Patterns for getting started with agile

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Patterns for getting started with agile

  1. 1. Getting Started with Agile 1
  2. 2. About Me Andre Simones • Enterprise Agile Coach & Trainer – Agile Transformation • Background: Systems & Software Engineer, Software Development Manager, Director of IT Project Management, Entrepreneur, CSM • Over 8 years of implementing Agile practices with many software teams spanning many organizations. • Software developer by night (Ruby on Rails, PostgreSQL, etc.) working on the next shiny object. Copyright© Agile Transformation Inc 2
  3. 3. Agenda ✴ Understanding ✴ When Agile (quick) to Consider Agile ✴ Shu-Ha-Ri ✴ Common Patterns for Getting Started ✴ Patterns of Resistance ✴ Patterns for Success ✴ Smelly Agile 7 Copyright© Agile Transformation Inc 3
  4. 4. The Agile Manifesto - 2001 The manifesto’s shared value statement: “We are uncovering better ways of developing software by doing it and helping others do it. Through this work we have come to value: Individuals & interactions Over Processes & Tools Working Software Over Comprehensive Documentation Customer Collaboration Over Contract Negotiation Responding to Change Over Following a Plan “That is, while there is value in the items on the right, we value the items on the left more.” Copyright© Agile Transformation Inc 4
  5. 5. Agile Principles Our highest priority is to satisfy the customer through early and continuous delivery of valuable software. Welcome changing requirements, even late in development. Agile processes harness change for the customer's competitive advantage. Deliver working software frequently, from a couple of weeks to a couple of months, with a preference to the shorter timescale. Build projects around motivated individuals. Give them the environment and support they need, and trust them to get the job done. Business people and developers must work together daily throughout the project. The most efficient and effective method of conveying information to and within a development team is face-to-face conversation. Copyright© Agile Transformation Inc 5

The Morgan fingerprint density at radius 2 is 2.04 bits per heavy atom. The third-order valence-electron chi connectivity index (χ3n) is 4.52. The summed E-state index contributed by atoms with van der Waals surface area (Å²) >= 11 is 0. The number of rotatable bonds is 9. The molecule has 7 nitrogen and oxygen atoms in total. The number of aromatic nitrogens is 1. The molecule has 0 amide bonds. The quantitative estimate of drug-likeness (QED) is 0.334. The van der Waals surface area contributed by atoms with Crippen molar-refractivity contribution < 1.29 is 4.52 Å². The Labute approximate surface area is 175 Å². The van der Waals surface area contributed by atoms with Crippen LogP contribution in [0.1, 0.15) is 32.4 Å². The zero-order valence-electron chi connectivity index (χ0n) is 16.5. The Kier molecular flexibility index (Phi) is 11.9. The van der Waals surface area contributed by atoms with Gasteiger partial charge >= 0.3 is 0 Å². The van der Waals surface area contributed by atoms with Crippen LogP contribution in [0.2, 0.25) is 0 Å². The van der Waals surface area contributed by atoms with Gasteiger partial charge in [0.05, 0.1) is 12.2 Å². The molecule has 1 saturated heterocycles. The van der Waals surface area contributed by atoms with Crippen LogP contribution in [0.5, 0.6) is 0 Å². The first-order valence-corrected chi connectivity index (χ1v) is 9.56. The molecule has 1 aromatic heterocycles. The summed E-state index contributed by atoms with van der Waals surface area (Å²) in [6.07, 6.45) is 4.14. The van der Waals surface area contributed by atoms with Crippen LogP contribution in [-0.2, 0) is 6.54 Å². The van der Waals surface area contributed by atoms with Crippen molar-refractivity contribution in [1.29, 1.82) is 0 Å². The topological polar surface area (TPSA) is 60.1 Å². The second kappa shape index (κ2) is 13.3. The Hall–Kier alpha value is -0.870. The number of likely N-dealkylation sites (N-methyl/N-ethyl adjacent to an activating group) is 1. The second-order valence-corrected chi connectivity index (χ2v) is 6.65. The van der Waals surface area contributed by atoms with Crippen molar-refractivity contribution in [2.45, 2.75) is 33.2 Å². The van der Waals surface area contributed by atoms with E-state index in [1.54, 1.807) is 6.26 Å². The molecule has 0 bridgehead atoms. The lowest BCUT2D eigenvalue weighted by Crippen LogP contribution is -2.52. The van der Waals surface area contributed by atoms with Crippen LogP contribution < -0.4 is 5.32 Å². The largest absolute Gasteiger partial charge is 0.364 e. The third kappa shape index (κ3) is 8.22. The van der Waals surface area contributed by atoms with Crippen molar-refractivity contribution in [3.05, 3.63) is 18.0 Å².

6. 6. Agile Principles Working software is the primary measure of progress. Agile processes promote sustainable development. The sponsors, developers, and users should be able to maintain a constant pace indefinitely. Continuous attention to technical excellence and good design enhances agility. Simplicity--the art of maximizing the amount of work not done--is essential. The best architectures, requirements, and designs emerge from selforganizing teams. At regular intervals, the team reflects on how to become more effective, then tunes and adjusts its behavior accordingly. Copyright© Agile Transformation Inc 6
  7. 7. Agile is … An umbrella term for Agile methods DSDM FDD Agile Unified Process Copyright© Agile Transformation Inc CRYSTAL 7
  8. 8. Agile is … • Can be looked at as “Any method that encourages people to embrace and use Agile principles and values in their daily decision making.” (an original from yours truly) • Goal of agile is to “deliver the highest value first with high quality as fast as possible.” (courtesy Bob Hartman, http://agilebob.com) Copyright© Agile Transformation Inc 8
  9. 9. When should we use Waterfall? • Good Reasons • End state is well-known – no ambiguity • Requirements are clear and won’t change or require business input or feedback • Technology is completely understood and there is very little or no risk • (Maybe) Not So Good Reasons • Culture is resistant to change • We already kick butt! (don’t need to improve) • There are no external business pressures for the business to become more agile, i.e. no competition (yet) • It won’t work on “X” type projects Copyright© Agile Transformation Inc 9
  10. 10. When to Consider Agile Copyright© Agile Transformation Inc 10
  11. 11. Shu Ha Ri Copyright© Agile Transformation Inc 11
  12. 12. Patterns for Starting (Finally) • All-In (Cannonball!!!) • Grass Roots • The Poster Child • Call 911! Copyright© Agile Transformation Inc 12
  13. 13. All-In (Cannonball!!!) The “All-In” pattern is used when the leadership (or CEO) of a company decide and decrees that their organization will be Agile and the transition will be immediate. • Why/when To Consider • Time is of the essence • Won’t have the problem of Agile and non-Agile teams having to sync up • Resistance will be reduced (not eliminated) • What you need • Complete support from leadership team (in fact they are driving it) • Money • Help from the outside Copyright© Agile Transformation Inc 13